A renovation boom is turning homes into ATMs again

A home improvement contractor works on a house in Cambridge, Massachusetts.

Suzanne Kreiter | The Boston Globe | Getty Images
A home improvement contractor works on a house in Cambridge, Massachusetts.

If you can’t move, renovate.

Fast-rising home prices and a record-low number of homes for sale have a lot of homeowners choosing to stay put — and put in a new bathroom or update the kitchen. Higher home values also mean they have more cash to take out of their homes.

With mortgage rates so low for so long, most borrowers are opting for a second loan rather than refinancing their current mortgage to take cash out. Second loans, such as home equity lines of credit (HELOC), are booming. HELOC originations were up 10 percent year over year in 2016, hitting an eight-year high, according to Black Knight Financial Services, and they continue to rise.

Homeowners gained an aggregate of $570 billion in 2016, bringing the number of homeowners with “tappable” equity up to 39.5 million, the highest since 2006. Those borrowers have at least 20 percent equity in their homes. All that new-found housing wealth has homeowners taking out ever more cash. The average HELOC at the end of last year was $120,000, surpassing the pre-recession peak.

While the amount is higher, home equity lending is still below the 2005 peak levels, and credit scores are near all-time highs. Borrowers are taking out the lines, but they’re not using all the cash at once. They appear to be more prudent this time around.

Home remodeling hit an all-time high

That may, however, be changing already. Home remodeling hit an all-time high in the first quarter of this year, according to Metrostudy’s national “Activity Index.” The index is up 4.5 percent compared with last year.

“The current strength of the remodeling market can be attributed primarily to economics – low mortgage rates, strong existing home sales, the bull stock market run, good job gains and now more recently, wage gains,” said Mark Boud, chief economist at Metrostudy. “With housing affordability an issue in many markets across the country, millennials will be more inclined to purchase older, more-affordable, existing homes that will necessitate renovations.”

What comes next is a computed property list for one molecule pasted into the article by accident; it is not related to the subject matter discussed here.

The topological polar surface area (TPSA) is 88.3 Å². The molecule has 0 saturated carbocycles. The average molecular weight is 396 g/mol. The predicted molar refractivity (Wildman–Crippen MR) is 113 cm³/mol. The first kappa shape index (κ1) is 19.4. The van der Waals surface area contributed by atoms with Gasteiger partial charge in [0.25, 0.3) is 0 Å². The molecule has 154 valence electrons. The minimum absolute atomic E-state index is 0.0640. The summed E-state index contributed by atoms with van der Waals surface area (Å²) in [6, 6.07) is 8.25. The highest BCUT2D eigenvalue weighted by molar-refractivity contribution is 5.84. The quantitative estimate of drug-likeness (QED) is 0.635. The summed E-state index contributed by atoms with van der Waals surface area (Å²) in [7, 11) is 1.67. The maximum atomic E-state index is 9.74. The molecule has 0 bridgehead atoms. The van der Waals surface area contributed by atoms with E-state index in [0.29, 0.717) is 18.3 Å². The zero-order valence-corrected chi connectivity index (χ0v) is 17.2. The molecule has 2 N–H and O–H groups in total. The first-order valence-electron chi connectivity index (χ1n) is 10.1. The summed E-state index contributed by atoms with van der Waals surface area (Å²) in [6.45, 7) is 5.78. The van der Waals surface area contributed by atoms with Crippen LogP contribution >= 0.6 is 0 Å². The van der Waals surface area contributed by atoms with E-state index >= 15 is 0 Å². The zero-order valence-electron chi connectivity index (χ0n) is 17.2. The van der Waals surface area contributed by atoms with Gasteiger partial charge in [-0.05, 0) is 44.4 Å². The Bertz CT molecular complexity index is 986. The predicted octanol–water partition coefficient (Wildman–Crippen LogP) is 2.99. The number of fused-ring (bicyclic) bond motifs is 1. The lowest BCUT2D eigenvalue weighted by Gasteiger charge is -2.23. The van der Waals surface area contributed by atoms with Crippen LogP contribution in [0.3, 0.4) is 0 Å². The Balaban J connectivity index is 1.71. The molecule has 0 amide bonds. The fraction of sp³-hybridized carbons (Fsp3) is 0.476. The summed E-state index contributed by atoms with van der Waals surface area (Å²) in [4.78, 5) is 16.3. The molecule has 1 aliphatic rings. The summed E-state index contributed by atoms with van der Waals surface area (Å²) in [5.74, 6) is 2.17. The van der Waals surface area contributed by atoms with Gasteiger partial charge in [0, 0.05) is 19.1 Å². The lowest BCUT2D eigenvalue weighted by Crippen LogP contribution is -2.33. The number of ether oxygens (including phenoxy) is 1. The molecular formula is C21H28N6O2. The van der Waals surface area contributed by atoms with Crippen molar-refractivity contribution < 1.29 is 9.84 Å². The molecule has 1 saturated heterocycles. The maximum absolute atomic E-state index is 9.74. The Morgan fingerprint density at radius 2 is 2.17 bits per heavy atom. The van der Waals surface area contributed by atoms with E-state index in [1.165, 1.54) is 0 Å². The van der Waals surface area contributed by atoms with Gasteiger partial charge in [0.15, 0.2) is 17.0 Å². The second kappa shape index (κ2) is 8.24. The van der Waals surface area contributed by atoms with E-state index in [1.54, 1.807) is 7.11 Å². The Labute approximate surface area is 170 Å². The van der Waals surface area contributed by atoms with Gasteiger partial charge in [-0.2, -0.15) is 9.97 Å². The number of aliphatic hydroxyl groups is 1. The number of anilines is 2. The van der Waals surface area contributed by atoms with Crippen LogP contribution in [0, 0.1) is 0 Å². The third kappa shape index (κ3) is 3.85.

Today’s home equity lending, like all other lending, is more strict than it was during the last housing boom. Borrowers need full documentation and must have at least 20 percent equity in their homes already.

Principal payments kicking in for 2007 loans

Ironically, the new boom comes just as the pain of the last home equity line boom is ending. These credit lines have a 10-year “draw period,” when borrowers are required only to pay interest on the loans. After 10 years, the loans “reset,” and borrowers must start paying principal, which can more than double the monthly payment. That caused huge jumps in home equity line delinquencies, which were up 74 percent last year, according to mortgage data firm Black Knight Financial Services.

This year, about 1.5 million home equity line borrowers will start having to pay principal on loans they took out in 2007, as the last wave of pre-crisis loans reset. That is roughly 19 percent of all active home equity lines of credit. It could have been worse, but thousands of borrowers got out of their loans before the reset.

“For the 2007 vintage, we’ve seen much higher rates of prepayment out of those HELOCs, mostly because there’s been such a favorable interest environment,” said Mitch Cohn, spokesman for Black Knight. “But basically everybody who could refi their way out of the payment shocks already has.”

For those who did not, equity is a problem. One in 5 borrowers facing resets this year has less than 10 percent equity in their homes, making refinancing out of the loans difficult.

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